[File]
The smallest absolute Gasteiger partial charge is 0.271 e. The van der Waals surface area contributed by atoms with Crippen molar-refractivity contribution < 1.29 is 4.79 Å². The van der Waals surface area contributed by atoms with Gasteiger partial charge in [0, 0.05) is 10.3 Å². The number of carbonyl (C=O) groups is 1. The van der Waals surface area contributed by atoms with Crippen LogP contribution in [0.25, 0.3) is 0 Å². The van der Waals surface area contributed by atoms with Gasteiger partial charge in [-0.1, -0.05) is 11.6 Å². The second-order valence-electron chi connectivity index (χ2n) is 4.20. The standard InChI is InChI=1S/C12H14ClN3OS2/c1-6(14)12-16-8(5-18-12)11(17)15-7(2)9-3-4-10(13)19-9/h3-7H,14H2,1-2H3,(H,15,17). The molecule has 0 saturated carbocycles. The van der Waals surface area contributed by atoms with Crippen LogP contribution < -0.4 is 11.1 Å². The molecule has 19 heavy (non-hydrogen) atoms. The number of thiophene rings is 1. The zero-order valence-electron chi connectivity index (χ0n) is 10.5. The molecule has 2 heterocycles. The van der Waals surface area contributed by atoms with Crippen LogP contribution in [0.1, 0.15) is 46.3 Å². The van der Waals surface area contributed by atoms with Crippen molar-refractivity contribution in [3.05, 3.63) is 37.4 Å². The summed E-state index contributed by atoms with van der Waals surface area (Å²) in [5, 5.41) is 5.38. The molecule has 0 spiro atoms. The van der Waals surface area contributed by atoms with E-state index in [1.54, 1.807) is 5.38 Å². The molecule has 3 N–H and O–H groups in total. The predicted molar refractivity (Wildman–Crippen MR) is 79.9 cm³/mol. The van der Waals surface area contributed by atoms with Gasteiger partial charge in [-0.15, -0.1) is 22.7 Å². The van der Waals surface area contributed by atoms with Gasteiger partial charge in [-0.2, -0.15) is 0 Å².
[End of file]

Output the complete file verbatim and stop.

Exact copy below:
The smallest absolute Gasteiger partial charge is 0.271 e. The van der Waals surface area contributed by atoms with Crippen molar-refractivity contribution < 1.29 is 4.79 Å². The van der Waals surface area contributed by atoms with Gasteiger partial charge in [0, 0.05) is 10.3 Å². The number of carbonyl (C=O) groups is 1. The van der Waals surface area contributed by atoms with Crippen LogP contribution in [0.25, 0.3) is 0 Å². The van der Waals surface area contributed by atoms with Gasteiger partial charge in [-0.1, -0.05) is 11.6 Å². The second-order valence-electron chi connectivity index (χ2n) is 4.20. The standard InChI is InChI=1S/C12H14ClN3OS2/c1-6(14)12-16-8(5-18-12)11(17)15-7(2)9-3-4-10(13)19-9/h3-7H,14H2,1-2H3,(H,15,17). The molecule has 0 saturated carbocycles. The van der Waals surface area contributed by atoms with Crippen LogP contribution < -0.4 is 11.1 Å². The molecule has 19 heavy (non-hydrogen) atoms. The number of thiophene rings is 1. The zero-order valence-electron chi connectivity index (χ0n) is 10.5. The molecule has 2 heterocycles. The van der Waals surface area contributed by atoms with Crippen LogP contribution in [0.1, 0.15) is 46.3 Å². The van der Waals surface area contributed by atoms with Crippen molar-refractivity contribution in [3.05, 3.63) is 37.4 Å². The summed E-state index contributed by atoms with van der Waals surface area (Å²) in [5, 5.41) is 5.38. The molecule has 0 spiro atoms. The van der Waals surface area contributed by atoms with E-state index in [1.54, 1.807) is 5.38 Å². The molecule has 3 N–H and O–H groups in total. The predicted molar refractivity (Wildman–Crippen MR) is 79.9 cm³/mol. The van der Waals surface area contributed by atoms with Gasteiger partial charge in [-0.15, -0.1) is 22.7 Å². The van der Waals surface area contributed by atoms with Gasteiger partial charge in [-0.2, -0.15) is 0 Å².